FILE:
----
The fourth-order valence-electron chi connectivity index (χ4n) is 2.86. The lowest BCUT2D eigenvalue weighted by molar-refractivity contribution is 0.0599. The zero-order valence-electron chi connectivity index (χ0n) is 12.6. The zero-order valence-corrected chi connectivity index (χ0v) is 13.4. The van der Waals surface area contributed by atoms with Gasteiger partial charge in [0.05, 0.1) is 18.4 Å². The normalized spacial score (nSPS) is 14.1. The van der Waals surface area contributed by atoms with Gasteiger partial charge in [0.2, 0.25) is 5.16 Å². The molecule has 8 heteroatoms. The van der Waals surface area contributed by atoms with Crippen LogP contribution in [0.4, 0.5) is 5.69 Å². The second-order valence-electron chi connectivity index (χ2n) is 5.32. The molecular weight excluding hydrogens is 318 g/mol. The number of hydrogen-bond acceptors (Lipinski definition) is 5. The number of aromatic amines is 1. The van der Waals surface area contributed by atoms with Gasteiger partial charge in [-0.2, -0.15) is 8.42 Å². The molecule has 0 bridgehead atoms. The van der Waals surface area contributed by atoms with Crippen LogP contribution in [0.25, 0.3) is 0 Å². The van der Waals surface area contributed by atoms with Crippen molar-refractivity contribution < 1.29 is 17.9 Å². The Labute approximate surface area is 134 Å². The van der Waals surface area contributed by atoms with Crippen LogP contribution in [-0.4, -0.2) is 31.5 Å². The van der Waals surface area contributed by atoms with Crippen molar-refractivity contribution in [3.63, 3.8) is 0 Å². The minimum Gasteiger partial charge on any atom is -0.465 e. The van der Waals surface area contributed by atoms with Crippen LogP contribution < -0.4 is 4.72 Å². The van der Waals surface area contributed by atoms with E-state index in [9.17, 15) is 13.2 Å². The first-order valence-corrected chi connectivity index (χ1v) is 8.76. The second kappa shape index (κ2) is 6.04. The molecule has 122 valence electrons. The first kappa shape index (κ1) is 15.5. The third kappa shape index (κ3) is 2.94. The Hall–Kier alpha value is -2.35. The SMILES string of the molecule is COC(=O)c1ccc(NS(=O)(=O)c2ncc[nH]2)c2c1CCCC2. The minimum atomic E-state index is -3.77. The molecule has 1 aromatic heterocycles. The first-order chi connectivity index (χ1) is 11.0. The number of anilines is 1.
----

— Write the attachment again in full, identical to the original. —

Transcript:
The fourth-order valence-electron chi connectivity index (χ4n) is 2.86. The lowest BCUT2D eigenvalue weighted by molar-refractivity contribution is 0.0599. The zero-order valence-electron chi connectivity index (χ0n) is 12.6. The zero-order valence-corrected chi connectivity index (χ0v) is 13.4. The van der Waals surface area contributed by atoms with Gasteiger partial charge in [0.05, 0.1) is 18.4 Å². The normalized spacial score (nSPS) is 14.1. The van der Waals surface area contributed by atoms with Gasteiger partial charge in [0.2, 0.25) is 5.16 Å². The molecule has 8 heteroatoms. The van der Waals surface area contributed by atoms with Crippen LogP contribution in [0.4, 0.5) is 5.69 Å². The second-order valence-electron chi connectivity index (χ2n) is 5.32. The molecular weight excluding hydrogens is 318 g/mol. The number of hydrogen-bond acceptors (Lipinski definition) is 5. The number of aromatic amines is 1. The van der Waals surface area contributed by atoms with Gasteiger partial charge in [-0.2, -0.15) is 8.42 Å². The molecule has 0 bridgehead atoms. The van der Waals surface area contributed by atoms with Crippen LogP contribution in [0.25, 0.3) is 0 Å². The van der Waals surface area contributed by atoms with Crippen molar-refractivity contribution < 1.29 is 17.9 Å². The Labute approximate surface area is 134 Å². The van der Waals surface area contributed by atoms with Crippen LogP contribution in [-0.4, -0.2) is 31.5 Å². The van der Waals surface area contributed by atoms with Crippen molar-refractivity contribution in [3.63, 3.8) is 0 Å². The minimum Gasteiger partial charge on any atom is -0.465 e. The van der Waals surface area contributed by atoms with Crippen LogP contribution < -0.4 is 4.72 Å². The van der Waals surface area contributed by atoms with E-state index in [9.17, 15) is 13.2 Å². The first-order valence-corrected chi connectivity index (χ1v) is 8.76. The second kappa shape index (κ2) is 6.04. The molecule has 122 valence electrons. The first kappa shape index (κ1) is 15.5. The third kappa shape index (κ3) is 2.94. The Hall–Kier alpha value is -2.35. The SMILES string of the molecule is COC(=O)c1ccc(NS(=O)(=O)c2ncc[nH]2)c2c1CCCC2. The minimum atomic E-state index is -3.77. The molecule has 1 aromatic heterocycles. The first-order chi connectivity index (χ1) is 11.0. The number of anilines is 1.